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Sociodemographic predictors of over-the-counter medication

Males and individuals with a lower income were more likely to use OTC medications with OR: 2.53, 95% CI: 1.72–3.71 and OR: 2.04, 95% CI: 1.42–2.94, respectively. Participants who were either smokers or alcoholic or both were 14 times more likely to use OTC medicines than nonsmokers and nonalcoholics. Younger respondents, with an age <45 years, are more likely to use OTC medication (OR: 1.08, 95% CI: 0.77–1.52) [Table 3].
Table 3: Sociodemographic predictors of over-the-counter medication

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Perception of health-care facility as predictor of over-the-counter medication

Respondents who perceived that their access to health-care facility was poor were 1.74 times likely to use OTC medication (OR 1.74, 95% CI: 1.19–2.54). However, having negative attitudes that the available health care was not affordable, decreased the likelihood of OTC medication use (OR: 0.89, 95% CI: 0.58–1.36) [Table 4].
Table 4: Perception of health-care facility as predictor of over-the-counter medication

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Drug use history as predictor of over-the-counter medication

The respondents who were already taking medicines that were procured using a prescription at the time of the study were less likely to use OTC medication (OR: 0.53, 95% CI: 0.38–0.75) which was a statistically significant (P < 0.001). The presence of chronic diseases such as hypertension, diabetes mellitus significantly (P < 0.05) increased the likelihood of OTC medication use by more than two times (OR: 2.28, 95% CI: 1.62–3.22). It was observed that respondents having a symptom count of more than two were more likely to use OTC medication than those symptom count of <2 (OR: 1.03, 95% CI: 0.73–1.47). It was observed that those who accepted of lay advice on the use of medicines were significantly more likely to use OTC medicines (P < 0.05) [Table 5].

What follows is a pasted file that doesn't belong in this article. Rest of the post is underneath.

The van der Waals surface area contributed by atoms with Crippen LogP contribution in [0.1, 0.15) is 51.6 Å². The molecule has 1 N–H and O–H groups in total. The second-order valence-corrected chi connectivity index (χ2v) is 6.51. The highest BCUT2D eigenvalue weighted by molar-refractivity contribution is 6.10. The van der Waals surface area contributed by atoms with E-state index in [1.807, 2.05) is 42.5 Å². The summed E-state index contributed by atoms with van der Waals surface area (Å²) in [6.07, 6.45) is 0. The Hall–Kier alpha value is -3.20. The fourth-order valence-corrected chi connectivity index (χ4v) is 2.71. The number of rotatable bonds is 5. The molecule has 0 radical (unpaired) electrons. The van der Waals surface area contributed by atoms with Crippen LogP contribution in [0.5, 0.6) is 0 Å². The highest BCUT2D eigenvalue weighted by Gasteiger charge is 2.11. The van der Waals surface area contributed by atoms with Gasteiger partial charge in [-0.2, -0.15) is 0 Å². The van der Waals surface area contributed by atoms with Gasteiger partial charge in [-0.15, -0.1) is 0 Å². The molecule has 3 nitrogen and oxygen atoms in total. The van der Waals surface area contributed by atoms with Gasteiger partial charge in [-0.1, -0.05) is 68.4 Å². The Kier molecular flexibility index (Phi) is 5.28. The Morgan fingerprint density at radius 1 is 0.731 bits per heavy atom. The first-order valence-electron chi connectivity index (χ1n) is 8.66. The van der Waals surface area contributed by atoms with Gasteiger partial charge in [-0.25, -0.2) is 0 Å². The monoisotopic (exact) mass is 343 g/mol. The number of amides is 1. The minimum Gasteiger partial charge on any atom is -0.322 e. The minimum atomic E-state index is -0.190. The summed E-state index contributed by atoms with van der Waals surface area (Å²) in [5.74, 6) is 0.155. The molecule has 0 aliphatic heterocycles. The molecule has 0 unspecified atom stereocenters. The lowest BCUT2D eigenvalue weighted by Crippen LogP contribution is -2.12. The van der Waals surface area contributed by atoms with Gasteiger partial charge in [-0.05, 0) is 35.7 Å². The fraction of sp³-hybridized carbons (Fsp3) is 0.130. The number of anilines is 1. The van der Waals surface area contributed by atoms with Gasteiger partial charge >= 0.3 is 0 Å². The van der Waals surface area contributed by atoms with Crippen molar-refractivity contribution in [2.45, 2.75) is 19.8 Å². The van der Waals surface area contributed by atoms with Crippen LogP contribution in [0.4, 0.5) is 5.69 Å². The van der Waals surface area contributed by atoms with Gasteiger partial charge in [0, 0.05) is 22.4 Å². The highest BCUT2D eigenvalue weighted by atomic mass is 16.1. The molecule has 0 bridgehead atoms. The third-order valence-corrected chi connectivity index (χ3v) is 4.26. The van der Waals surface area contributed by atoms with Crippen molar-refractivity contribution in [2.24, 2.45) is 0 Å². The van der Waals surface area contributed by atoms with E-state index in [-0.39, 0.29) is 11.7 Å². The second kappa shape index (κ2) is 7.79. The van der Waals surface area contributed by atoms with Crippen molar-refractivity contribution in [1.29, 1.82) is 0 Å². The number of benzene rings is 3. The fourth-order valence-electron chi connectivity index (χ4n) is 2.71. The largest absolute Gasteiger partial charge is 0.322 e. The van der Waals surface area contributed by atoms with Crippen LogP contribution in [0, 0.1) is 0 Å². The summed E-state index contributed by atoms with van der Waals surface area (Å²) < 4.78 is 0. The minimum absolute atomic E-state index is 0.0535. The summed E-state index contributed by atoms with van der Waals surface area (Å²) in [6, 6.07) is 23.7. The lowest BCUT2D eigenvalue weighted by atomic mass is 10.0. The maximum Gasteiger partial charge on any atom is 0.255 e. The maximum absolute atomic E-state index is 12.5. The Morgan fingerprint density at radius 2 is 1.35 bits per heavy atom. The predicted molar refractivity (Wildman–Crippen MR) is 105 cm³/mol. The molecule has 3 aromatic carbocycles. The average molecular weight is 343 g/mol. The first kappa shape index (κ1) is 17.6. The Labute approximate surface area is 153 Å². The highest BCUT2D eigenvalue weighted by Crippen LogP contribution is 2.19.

Table 5: Drug use history as predictor of over-the-counter medication

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   Discussion Top

In the present study, OTC medication was observed in 18.72% of the consumers. In studies done in other developing countries, it has been reported to be between 12.7% and 95% of the consumers.[6],[7] The estimates of this study are lower than that of many other studies.[8] This substantiates the fact that there is a wide variation in the prevalence of OTC medication use in the country. This may be due to their varying nature of definitions used, region selected, and methodology adopted. In this study, the lower prevalence of self-medication as compared to other Indian studies may be due to a different study setting, i.e., the pharmacy counter was adapted for sampling.